Sadly I was'nt paying attention on the install and it was plumbed slightly wrong (should have 2 out, 2 return connections, mine are only singles) and this reduces it's capacity by up to 20 percent (according to the Charnwood engineer), but it's fitted now so fook that , not getting it changed.

Anyhow, with the stove going downstairs, heating the kitchen and small lounge we find we rarely used the gas at all last winter (just as well given the bl00dy price!)...

Does eat fuel tho so I'm not so sure its totally economic... but its toasty warm and looks nice... (stove's pretty ugly tho)..

FBP.
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28-09-2006, 11:41   #8
Galway_guy_33
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I dont ever have an over heating issue as its enclosed in some brick work. The room is quite large 18Ft by 16ft with an open plan design into another room. Really it comes down to the amount of fuel u put in... on those cold winter nites if i pack it to the neck after 15 mins or so it will blast out serious heat... mine burns much slower than an open fire. one fill around 7pm and im good for the nite till 12:30 - 1am.

If i shut the living zone down and send it to the bedrooms (8 rads) they get as warmer if not warmer than my oil burner can manage. But the main difference with it and the oil burner is the heat remains in the rads not like the oil burner if u shut it off within 20 mins they are cold again.

I have two zones so i can redirect the heat to where i want it... i.e. during the day time to my living areas and evening/nite to the bedrooms. I have no problem with access to fuel as i can source peat turf locally. 300 euro of turf does me a year.
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28-09-2006, 14:02   #9
arghh
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That is great news for me Galway Guy since that is the road I'm going down. More questions (just to pick your brains) what is the optimal size hot water tank and who is selling them(the beast) here. Thanks
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28-09-2006, 15:24   #10
Galway_guy_33
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ohhh I cant remember the size of the hot water cylinder I have off hand... but its much larger than the standard size. Its a dual coil cylinder got it from Ganleys in athlone company near park west in Dublin make them.

As for the stove itself ganleys of Athlone have it on display, Company called Hamco on the portarlington rd in tullamore also sell it.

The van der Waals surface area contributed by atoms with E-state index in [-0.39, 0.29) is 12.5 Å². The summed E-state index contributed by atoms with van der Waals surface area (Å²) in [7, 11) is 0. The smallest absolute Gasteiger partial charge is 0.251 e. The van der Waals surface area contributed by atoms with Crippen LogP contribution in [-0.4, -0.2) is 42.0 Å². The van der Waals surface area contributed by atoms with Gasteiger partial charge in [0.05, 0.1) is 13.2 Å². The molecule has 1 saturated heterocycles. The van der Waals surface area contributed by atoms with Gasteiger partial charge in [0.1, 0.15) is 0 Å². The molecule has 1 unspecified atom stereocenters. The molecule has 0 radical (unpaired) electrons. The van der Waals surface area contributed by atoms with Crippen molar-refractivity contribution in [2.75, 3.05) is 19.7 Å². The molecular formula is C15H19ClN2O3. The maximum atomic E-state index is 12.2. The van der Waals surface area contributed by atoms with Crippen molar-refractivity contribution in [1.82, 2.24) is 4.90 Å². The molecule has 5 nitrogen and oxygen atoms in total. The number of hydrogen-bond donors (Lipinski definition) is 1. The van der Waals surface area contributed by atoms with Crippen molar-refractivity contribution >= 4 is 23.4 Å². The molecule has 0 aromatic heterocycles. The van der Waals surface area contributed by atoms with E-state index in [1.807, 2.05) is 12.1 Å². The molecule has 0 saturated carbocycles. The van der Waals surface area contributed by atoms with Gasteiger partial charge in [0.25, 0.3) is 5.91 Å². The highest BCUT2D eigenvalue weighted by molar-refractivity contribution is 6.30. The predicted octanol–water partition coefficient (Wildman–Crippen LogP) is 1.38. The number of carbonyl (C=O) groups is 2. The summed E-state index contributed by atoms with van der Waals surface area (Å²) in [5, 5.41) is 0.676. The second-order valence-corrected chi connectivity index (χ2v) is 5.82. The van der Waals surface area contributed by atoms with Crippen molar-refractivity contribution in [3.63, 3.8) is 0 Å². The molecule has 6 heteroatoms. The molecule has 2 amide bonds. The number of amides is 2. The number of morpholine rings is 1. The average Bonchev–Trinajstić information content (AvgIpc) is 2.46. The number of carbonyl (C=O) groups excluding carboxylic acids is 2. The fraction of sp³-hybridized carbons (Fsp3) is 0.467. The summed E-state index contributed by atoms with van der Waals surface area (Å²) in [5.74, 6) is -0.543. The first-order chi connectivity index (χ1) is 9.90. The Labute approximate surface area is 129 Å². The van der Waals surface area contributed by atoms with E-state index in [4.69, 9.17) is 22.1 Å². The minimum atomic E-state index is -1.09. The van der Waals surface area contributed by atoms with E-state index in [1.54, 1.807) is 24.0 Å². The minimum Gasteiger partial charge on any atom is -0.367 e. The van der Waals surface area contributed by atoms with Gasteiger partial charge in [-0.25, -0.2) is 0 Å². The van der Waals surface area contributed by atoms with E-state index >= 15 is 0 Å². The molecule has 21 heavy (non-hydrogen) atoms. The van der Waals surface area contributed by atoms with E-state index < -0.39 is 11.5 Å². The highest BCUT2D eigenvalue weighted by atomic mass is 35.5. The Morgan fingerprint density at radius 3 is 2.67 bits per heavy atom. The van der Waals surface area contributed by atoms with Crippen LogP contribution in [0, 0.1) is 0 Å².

http://www.stovesireland.com/contact.asp these guys also sell it.
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28-09-2006, 15:37   #11
arghh
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Míle Buíochas Galway Guy
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28-09-2006, 17:41   #12
Navilluso
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Hi Galway Guy,
I'm planning to build a 2,800 sqft house and have an L shaped kitchen/living room. We've designed in a chimney in the living part (which is the short part of the L - living area about 11ft square) and am wondering if that stove you have would overheat the room....or would I need to consider bricking it in too? We're still deciding what type of heating to use, but had a stove in mind for the living area....and have a lot of space to heat so need a 'beast' too I think. The rest of the L is kitchen and dining area. Wasn't going to put in a rad cos it's south facing, and there's nothing worse than an overheated chef! However, I don't want to be sitting trying to watch the telly next to a beast that's overheating the living room.....any advice? Turf and timber won't be a problem but would like the most efficient stove we can get all the same. Not into wood pellet as of yet...might go down the route for boiler but have to be convinced.
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25-05-2009, 14:13   #13
Podgemcd
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Hi Guys

If it helps, we are fitting a Stanley Erin to our living room which will also run heating and heat water. The house is 2600 sq ft. This stove is coupled to a condensor boiler in the garage and solar panels on the roof. After doing all the calcs.... the Stanley Erin came out with the best efficiency and heat output for our setup. Don't know if that helps. Give me a shout if you need any more info